Pramana (Skt. pramāṇa; T. tshad ma, ཚད་མ་) is a Sanskrit term, the primary meaning and most common translation of which is 'valid cognition', meaning the correct knowledge of a particular object. The term is also used to refer to the corpus of Buddhist teachings on ontology and epistemology, where:
- ontology is the study of the nature of existence, and
- epistemology is the science of cognition, i.e. how we know things.
Within Tibetan Buddhism, pramana (in the sense of ontology and epistemology) is taught in all traditional monastic universities (shedras), where it is the basis for scholastic debate. In this context the term is sometimes translated as 'Buddhist logic'.
The standard definition of pramana is "a non-deceptive cognition" (Skt. avisaṃvādi-jñāna; Tib. མི་བསླུ་བའི་ཤེས་པ་, Wyl. mi bslu ba'i shes pa). There is some debate, particularly amongst Tibetan commentators, as to whether the definition should also specify that a valid cognition realizes something anew (Tib. གསར་དུ་རྟོགས་པ་, Wyl. gsar du rtogs pa).
Subdivisions of 'valid cognition'
According to the Instruments of Knowledge
In the Buddhist tradition, a valid cognition can either be:
This twofold division is said to correspond to the two types of object: particulars (svalakṣaṇa), which are known through direct perception and universals (sāmānyalakṣaṇa), which are understood through inference.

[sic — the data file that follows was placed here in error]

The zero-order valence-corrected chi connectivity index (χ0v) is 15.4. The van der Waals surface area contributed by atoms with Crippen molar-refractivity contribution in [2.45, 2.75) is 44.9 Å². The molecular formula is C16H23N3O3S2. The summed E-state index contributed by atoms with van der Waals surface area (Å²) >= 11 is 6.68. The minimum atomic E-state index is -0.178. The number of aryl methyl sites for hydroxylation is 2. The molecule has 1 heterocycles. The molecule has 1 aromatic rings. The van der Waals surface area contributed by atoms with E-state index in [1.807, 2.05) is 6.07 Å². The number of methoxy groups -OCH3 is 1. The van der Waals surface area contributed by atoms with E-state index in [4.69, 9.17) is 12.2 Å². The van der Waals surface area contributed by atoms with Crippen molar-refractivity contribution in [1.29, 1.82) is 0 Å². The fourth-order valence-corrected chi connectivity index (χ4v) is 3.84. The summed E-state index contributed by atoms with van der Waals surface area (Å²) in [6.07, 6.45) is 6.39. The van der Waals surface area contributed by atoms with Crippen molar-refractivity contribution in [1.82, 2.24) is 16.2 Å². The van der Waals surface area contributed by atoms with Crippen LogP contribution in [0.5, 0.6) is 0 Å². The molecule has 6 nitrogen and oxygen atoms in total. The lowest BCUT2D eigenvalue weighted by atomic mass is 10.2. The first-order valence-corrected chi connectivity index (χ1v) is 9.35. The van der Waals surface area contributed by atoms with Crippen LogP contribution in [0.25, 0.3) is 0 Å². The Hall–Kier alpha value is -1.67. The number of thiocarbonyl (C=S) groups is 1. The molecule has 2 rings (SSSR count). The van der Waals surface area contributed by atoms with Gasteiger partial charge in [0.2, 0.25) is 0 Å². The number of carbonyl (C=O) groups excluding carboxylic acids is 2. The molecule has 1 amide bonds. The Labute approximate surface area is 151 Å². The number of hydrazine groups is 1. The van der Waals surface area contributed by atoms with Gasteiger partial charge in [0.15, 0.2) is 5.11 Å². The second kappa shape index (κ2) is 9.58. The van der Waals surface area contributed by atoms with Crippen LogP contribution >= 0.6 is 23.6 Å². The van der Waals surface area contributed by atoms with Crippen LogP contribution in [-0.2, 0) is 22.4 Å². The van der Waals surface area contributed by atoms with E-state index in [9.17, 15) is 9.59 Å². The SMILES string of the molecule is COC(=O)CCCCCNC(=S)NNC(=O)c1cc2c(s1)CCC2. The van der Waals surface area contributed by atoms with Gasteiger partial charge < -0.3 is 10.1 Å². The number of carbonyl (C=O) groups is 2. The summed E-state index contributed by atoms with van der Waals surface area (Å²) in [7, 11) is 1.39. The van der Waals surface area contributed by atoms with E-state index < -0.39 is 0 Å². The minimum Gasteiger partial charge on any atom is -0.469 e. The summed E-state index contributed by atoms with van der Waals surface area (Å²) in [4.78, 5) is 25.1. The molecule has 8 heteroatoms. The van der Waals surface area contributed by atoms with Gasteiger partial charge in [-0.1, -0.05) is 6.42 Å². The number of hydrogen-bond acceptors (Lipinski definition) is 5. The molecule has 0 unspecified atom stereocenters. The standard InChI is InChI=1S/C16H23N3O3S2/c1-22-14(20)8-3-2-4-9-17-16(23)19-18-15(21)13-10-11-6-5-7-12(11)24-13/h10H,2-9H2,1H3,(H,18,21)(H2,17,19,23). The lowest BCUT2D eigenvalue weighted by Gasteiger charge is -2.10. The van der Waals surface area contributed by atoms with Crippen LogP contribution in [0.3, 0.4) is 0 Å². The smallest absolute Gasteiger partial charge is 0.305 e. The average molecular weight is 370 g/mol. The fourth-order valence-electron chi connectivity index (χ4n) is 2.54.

Conventional and Absolute
- Conventional valid cognition (tha snyad tshad ma)
- conventional valid cognition of ordinary limited vision, or valid cognition of ordinary limited vision investigating the conventional level of reality (ma dag tshur mthong tha synad dpyod pa'i tshad ma), and
- conventional valid cognition of pure vision, or valid cognition of pure vision investigating the conventional level of reality (dag pa'i gzigs snang tha snyad dpyod pa'i tshad ma)
- Valid cognition of the absolute (don dam dpyod byed kyi tshad ma)
- Valid cognition of the categorized absolute (rnam grangs pa'i don dam dpyod byed kyi tshad ma)
- Valid cognition of the uncategorized absolute (rnam grangs ma yin pa'i don dam dpyod byed kyi tshad ma)
- Examining What is Observed (Skt. Ālambana-parīkṣā; Tib. དམིགས་པ་བརྟག་པ་, Wyl. dmigs pa brtag pa),
- Compendium of Valid Cognition (Skt. Pramāṇa-samuccaya; Tib. ཚད་མ་ཀུན་ལས་བཏུས་པ་, Wyl. tshad ma kun las btus pa)
- Logic & epistemology
- Prime cognition
- Verifying cognition
- For more information see Dreyfus (1997), pp. 366-378 passim
- Georges B. J. Dreyfus, Recognizing Reality: Dharmakīrti's Philosophy and Its Tibetan Interpretations, SUNY, 1997
- John D. Dunne, Foundations of Dharmakirti's Philosophy, Wisdom Publications, 2004
- Marcus Perman, Tshad Ma Literature: Towards a History of Tibetan Buddhist Epistemology, unpublished M.A. thesis, 2006.
- Tom J. F. Tillemans, Scripture, logic, language: essays on Dharmakīrti and his Tibetan successors, Wisdom Publications, 1999
- Ringu Tulku, The Ri-me Philosophy of Jamgön Kongtrul the Great (Boston & London: Shambhala Publications, 2006), pages 60-64.
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